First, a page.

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Öhlins TTX Shocks for BMW R 1200 GS

Ohlins TTX36 front shock

Öhlins TTX36 front shock

Photo Credit: Scott Hirko

Greg Drevenstedt
September 26, 2013
Filed under Gear, Motorcycle Gear Reviews, Motorcycle Parts + Accessories + Luggage: Reviews

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The stock front and rear shocks on the BMW R 1200 perform well most of the time, but their range of adjustment is limited and they can become overwhelmed by heavy loads or extreme riding conditions. Paul Beck, whose 2007 R 1200 GS project bike was featured in our October issue, is bigger (6-foot-4, 300-plus pounds) and rides harder than the typical GS owner. He put 20,000 miles on the stock shocks and another 70,000 on aftermarket shocks from Wilbers before bolting on a set of TTX shocks made by Öhlins.

TTX shocks—“TT” stands for “twin tube”—were developed for automotive and motorcycle racing, and Öhlins has over 100 world championships to its credit. Most shocks with an external reservoir have a single tube—an oil-filled cylinder in which a piston moves back and forth, forcing oil through compression and rebound valves to control damping. As the shock compresses, the piston forces oil into the external reservoir, through the compression valve; when it rebounds, the piston reverses and forces oil through the rebound valve. Low pressure on the suction side of the piston can create air bubbles (cavitation), reducing the damping effect of the oil. Gas pressure in the external reservoir can reduce cavitation, but too much pressure creates stiction.

Öhlins TTX39 rear shock with remote preload adjuster

Öhlins TTX39 rear shock with remote preload adjuster

The patented TTX design uses two concentric tubes, an inner tube with a solid piston and an outer tube that connects the ends of the inner tube, which are fitted with compression and rebound valves. Since oil flows back and forth between the inner and outer tubes, fluid easily fills in behind the suction side of the piston, all but eliminating cavitation. Lower gas pressure can be used, reducing stiction. The result is more consistent damping behavior over the entire stroke of the shock.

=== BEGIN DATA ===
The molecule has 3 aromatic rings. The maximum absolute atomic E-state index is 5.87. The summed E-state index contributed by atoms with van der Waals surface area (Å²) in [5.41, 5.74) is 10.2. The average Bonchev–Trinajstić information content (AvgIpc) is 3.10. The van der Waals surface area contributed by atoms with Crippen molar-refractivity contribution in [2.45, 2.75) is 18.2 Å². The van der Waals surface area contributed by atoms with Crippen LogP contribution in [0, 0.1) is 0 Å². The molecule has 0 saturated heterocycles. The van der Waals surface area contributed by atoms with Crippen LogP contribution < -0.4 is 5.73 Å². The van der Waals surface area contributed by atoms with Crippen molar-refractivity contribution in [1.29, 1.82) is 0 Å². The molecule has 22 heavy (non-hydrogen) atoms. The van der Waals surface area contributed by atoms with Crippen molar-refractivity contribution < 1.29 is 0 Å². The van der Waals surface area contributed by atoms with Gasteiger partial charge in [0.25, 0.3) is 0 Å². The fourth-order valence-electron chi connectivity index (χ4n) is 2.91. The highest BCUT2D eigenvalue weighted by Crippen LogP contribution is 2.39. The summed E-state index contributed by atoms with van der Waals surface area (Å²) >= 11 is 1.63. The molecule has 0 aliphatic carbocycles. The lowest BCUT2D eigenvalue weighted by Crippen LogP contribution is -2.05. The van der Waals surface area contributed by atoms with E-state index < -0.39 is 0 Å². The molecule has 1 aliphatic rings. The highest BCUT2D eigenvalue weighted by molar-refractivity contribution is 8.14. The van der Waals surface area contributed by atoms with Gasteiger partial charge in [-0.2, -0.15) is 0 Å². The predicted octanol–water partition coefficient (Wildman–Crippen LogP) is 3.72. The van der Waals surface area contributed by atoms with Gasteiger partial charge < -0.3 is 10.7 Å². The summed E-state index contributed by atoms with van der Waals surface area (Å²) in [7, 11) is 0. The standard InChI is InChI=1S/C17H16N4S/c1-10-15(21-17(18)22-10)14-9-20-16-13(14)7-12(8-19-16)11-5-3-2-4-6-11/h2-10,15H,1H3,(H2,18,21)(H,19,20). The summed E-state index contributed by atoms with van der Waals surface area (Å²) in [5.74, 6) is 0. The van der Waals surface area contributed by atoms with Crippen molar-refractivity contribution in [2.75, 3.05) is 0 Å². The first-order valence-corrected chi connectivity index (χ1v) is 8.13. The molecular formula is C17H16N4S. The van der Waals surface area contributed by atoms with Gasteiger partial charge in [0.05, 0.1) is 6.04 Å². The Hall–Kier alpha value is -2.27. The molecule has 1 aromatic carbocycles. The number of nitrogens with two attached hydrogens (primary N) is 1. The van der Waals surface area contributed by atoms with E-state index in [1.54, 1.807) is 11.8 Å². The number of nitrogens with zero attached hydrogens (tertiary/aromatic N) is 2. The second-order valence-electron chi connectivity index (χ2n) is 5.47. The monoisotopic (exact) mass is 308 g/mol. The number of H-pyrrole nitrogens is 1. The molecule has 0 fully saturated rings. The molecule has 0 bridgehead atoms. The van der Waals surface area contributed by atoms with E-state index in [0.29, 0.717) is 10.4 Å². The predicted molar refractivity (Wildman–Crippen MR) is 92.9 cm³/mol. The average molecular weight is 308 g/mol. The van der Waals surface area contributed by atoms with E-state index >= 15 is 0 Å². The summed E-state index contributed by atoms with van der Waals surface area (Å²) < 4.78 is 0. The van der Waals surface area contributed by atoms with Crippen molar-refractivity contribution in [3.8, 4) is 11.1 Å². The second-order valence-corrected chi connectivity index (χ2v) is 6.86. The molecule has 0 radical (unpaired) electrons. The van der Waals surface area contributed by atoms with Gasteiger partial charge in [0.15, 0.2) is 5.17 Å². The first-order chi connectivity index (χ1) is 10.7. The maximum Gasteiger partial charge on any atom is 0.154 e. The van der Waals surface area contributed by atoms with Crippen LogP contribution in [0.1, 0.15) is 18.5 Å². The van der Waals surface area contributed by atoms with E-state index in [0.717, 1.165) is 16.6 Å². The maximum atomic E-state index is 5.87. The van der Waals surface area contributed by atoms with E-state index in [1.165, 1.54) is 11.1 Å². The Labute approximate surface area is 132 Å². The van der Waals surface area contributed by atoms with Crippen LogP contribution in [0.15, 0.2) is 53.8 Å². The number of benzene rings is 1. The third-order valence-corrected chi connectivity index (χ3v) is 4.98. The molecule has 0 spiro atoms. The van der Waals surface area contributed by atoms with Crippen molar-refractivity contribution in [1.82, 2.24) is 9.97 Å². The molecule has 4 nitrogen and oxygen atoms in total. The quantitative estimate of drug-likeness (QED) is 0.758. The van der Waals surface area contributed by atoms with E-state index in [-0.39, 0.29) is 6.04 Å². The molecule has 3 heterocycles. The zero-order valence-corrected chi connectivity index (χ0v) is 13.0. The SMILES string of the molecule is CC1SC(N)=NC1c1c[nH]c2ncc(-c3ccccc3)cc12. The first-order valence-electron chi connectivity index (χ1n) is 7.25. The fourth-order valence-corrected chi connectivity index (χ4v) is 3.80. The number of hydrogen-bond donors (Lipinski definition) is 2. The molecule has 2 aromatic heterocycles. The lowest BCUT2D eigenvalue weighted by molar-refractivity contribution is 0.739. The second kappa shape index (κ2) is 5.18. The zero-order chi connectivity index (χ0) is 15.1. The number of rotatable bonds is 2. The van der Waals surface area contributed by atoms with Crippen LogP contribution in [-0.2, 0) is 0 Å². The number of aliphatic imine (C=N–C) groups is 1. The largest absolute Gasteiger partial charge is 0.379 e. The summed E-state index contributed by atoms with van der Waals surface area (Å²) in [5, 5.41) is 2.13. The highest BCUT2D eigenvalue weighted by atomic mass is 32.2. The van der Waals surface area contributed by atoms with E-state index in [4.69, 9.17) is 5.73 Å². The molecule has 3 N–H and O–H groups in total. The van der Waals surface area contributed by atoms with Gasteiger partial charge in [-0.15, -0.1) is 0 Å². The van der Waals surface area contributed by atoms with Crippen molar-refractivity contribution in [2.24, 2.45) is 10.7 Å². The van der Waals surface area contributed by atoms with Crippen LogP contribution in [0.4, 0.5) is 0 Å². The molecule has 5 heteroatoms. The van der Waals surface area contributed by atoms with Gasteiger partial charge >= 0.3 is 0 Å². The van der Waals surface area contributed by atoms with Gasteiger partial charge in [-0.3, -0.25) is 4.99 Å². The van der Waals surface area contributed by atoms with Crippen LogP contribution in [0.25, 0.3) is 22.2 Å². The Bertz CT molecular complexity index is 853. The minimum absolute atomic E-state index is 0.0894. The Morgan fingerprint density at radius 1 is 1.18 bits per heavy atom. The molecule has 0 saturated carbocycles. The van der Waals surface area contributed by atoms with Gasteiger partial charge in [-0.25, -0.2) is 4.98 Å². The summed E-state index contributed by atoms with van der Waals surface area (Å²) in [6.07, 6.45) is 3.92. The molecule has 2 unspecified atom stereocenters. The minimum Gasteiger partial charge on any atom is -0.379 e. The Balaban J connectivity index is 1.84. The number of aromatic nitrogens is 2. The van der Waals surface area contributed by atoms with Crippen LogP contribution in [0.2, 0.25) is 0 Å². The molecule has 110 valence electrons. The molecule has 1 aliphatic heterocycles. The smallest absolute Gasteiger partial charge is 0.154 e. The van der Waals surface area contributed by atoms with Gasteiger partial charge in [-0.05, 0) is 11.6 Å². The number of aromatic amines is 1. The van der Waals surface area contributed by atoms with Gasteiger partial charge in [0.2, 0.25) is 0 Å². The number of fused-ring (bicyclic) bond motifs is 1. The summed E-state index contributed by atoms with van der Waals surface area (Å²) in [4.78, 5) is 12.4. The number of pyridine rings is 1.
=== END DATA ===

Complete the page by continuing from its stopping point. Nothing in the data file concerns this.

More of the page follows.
Öhlins sent us a TTX36 (36mm piston) for the front and a TTX39 for the rear, both an inch taller than stock (like on GS Adventure models) and with heavy-duty springs matched to bike/rider weight. Installation took a couple of hours. Swapping out the rear shock was straightforward, but to get the front shock in we had to extend the fork completely, which (for the one-inch longer shock) required disconnecting the front brake line and bleeding the brakes afterwards. With the standard length model you can just unbolt the brake line junction from the frame to get the needed slack in the line.

Adjusting spring preload on the front is tricky because the ring and locknut isn’t easily accessible, but adjusting rear preload is easy thanks to a remote adjuster knob that we bolted to the subframe. Separate compression and rebound adjusters are conveniently located at the base of each shock’s reservoir and can be adjusted by hand.

Paul has logged more than 7,000 miles on his GS since installing the Öhlins shocks, including the Oregon Backcountry Discovery Route, a 5-day, 800-mile off-road expedition that put him and his fully loaded bike to the test with everything from gravel roads to 5-mph rock gardens to rutted-out two-track. Like a marksman adjusting for changes in wind speed and direction, Paul obsessively changes settings for road or trail conditions and varying loads. He says the shocks have completely transformed his bike, providing more comfort and instilling more confidence in all conditions.

TTX shocks are available for the BMW R 1200 GS as well as many sportbikes. At $1,005 for the TTX36 front, $1,498 for the TTX39 rear, they’re expensive, but worth it. Keep in mind that shocks that perform this well require rebuilding on occasion—see the website for details. If your GS has Electronic Suspension Adjustment (ESA), a Mechatronic setup is also available.

For more information, call
 (800) 336-9029 or visit ohlinsusa.com.

(This Gearlab review was published in the December 2013 issue of Rider magazine.)

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